AT&T and Gensler architectural firm worked with Moment Factory, a multimedia studio in Montréal , to develop an engaging, immersive multimedia experience in central Dallas. Starting with strategic project development, the studio designed the experience and integrated the content and digital platform.
The AT&T Discovery District, a public space and entertainment precinct located within AT&T’s global corporate headquarters campus, built to hold live performances, art exhibitions and other events, largely outdoors and via large-format screens.
A 104-foot, 6K media wall stands as the focal point of the installation displaying immersive imagery, sports events and film screenings for visitors, employees and residents across 18 million pixels.
Content powered by real-time data leaves a fluid boundary between the physical and digital elements. For example, wind and solar data power a virtual future neighbourhood, that causes visitors to consider how natural energy can transform cities. In another piece, real-time data from tracking the movement of planets, moons and stars, drives a nightly virtual journey through the solar system.
The AT&T Discovery District also includes two trellises, two stories high, holding nearly 1,800m of LED and a 9m tall signature Globe sculpture. Its mirrored outer surface reflects the surrounding buildings. Walking inside the Globe, visitors see and hear an interactive light and sound experience that senses and responds to location and movement. A content management system enables coordinated content across the Globe, LED trellis and Media Wall.
Complex Video Over IP
To produce those interactive, data-driven kinds of attractions, creating a system that could handle a variety of content and sources, and generate graphics in real time, was an important part of Moment Factory’s role. To meet that requirement, their team used the NDI connectivity standard for capturing, transmitting and receiving, low-latency, frame-accurate video and audio at high quality over IP. NDI is source-agnostic, which allowed the graphics team to use the 3D, rendering and compositing software they prefer.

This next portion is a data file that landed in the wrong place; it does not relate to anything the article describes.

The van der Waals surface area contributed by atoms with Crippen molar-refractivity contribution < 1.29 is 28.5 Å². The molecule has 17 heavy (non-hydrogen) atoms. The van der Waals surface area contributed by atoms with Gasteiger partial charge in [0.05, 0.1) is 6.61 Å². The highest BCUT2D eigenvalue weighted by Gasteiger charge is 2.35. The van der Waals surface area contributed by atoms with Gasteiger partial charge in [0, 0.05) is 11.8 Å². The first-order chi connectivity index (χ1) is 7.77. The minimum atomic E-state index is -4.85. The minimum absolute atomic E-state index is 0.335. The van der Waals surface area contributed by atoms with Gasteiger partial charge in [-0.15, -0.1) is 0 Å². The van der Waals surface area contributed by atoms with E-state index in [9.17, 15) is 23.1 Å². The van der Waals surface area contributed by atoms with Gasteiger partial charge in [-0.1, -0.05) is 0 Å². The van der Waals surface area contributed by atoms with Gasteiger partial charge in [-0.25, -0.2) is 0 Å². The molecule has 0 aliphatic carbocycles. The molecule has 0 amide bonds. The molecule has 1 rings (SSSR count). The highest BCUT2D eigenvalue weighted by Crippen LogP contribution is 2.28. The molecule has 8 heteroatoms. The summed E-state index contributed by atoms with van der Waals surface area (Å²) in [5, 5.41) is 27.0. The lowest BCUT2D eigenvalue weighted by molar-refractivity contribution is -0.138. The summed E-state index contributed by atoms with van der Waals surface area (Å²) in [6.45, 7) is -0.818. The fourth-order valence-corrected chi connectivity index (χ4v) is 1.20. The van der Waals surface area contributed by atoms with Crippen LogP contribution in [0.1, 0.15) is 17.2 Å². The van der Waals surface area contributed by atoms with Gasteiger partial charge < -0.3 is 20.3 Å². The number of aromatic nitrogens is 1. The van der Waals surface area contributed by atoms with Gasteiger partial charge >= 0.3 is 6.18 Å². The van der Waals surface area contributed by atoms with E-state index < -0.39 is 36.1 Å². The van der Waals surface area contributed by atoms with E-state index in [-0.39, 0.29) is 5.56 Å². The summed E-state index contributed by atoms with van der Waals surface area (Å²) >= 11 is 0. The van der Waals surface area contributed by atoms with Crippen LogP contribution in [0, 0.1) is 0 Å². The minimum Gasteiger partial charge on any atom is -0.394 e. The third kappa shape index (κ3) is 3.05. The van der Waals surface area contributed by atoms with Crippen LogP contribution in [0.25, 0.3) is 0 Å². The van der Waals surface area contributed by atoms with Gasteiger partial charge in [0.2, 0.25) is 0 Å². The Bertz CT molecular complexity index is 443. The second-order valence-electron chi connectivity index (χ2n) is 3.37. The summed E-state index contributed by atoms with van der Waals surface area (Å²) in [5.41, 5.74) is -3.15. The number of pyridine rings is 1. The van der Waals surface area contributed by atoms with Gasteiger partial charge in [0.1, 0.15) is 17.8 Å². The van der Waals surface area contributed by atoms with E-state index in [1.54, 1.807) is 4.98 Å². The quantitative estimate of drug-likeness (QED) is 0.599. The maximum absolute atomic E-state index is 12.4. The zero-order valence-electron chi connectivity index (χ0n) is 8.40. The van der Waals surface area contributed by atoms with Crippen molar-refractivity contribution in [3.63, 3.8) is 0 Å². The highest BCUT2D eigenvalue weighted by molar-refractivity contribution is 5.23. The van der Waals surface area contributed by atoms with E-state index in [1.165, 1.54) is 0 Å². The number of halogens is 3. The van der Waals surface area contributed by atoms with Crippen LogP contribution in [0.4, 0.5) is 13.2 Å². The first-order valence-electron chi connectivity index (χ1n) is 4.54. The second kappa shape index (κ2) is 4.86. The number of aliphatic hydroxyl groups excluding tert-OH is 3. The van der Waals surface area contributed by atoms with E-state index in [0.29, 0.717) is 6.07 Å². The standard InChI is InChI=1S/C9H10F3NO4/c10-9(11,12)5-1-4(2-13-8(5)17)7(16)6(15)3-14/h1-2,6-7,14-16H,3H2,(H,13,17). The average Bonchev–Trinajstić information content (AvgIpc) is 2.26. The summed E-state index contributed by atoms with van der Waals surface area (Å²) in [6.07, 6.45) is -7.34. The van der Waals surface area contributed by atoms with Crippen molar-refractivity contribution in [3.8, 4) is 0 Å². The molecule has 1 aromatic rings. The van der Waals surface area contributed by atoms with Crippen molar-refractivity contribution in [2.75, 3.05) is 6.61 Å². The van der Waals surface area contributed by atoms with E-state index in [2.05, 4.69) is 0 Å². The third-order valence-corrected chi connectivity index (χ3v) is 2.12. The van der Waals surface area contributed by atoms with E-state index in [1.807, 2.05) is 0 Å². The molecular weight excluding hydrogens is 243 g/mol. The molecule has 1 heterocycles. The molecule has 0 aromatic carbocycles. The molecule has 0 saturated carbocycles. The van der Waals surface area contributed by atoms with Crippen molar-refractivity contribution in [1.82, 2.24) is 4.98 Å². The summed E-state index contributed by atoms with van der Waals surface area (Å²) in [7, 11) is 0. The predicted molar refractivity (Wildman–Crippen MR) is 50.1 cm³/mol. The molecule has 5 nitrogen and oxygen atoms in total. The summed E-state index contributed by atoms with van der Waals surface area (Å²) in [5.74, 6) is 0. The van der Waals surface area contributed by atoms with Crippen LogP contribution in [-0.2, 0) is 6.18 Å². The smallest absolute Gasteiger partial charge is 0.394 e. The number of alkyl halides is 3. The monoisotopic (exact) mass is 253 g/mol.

“NDI has allowed us to design a system that can supply generative content – dynamic systems able to use an artist’s instructions to generate a series of artwork events – from any real-time engine. The result is visual experiences for spectators that blend with the environment – at different times, for different audiences,” said Matthieu Gourd, Technical Director, Moment Factory. "NDI will be one of the key components to shorten the distance between our artists and the physical creative canvas.”
Montreal to Dallas
The need for remote live production has been another factor of the project for Moment Factory to manage. Their studio is in Montréal, which is over 2,700km from Dallas. NDI connectivity was used again, in this case to support low-latency team collaboration over an IP network even when the artists and engineers couldn’t travel to a project site for scheduling, health and budgetary reasons. For example, NDI enables designers to remotely review content on the District Media Wall in Dallas, while switching is handled by software at Moment Factory in Montreal.
“NDI was particularly helpful for our teams during the pandemic as it allowed us to deliver the AT&T project out of Montreal – actually, we only had to keep one person on-site in Dallas,” said Céline Mornet, Moment Factory Innovation Producer. www.ndi.tv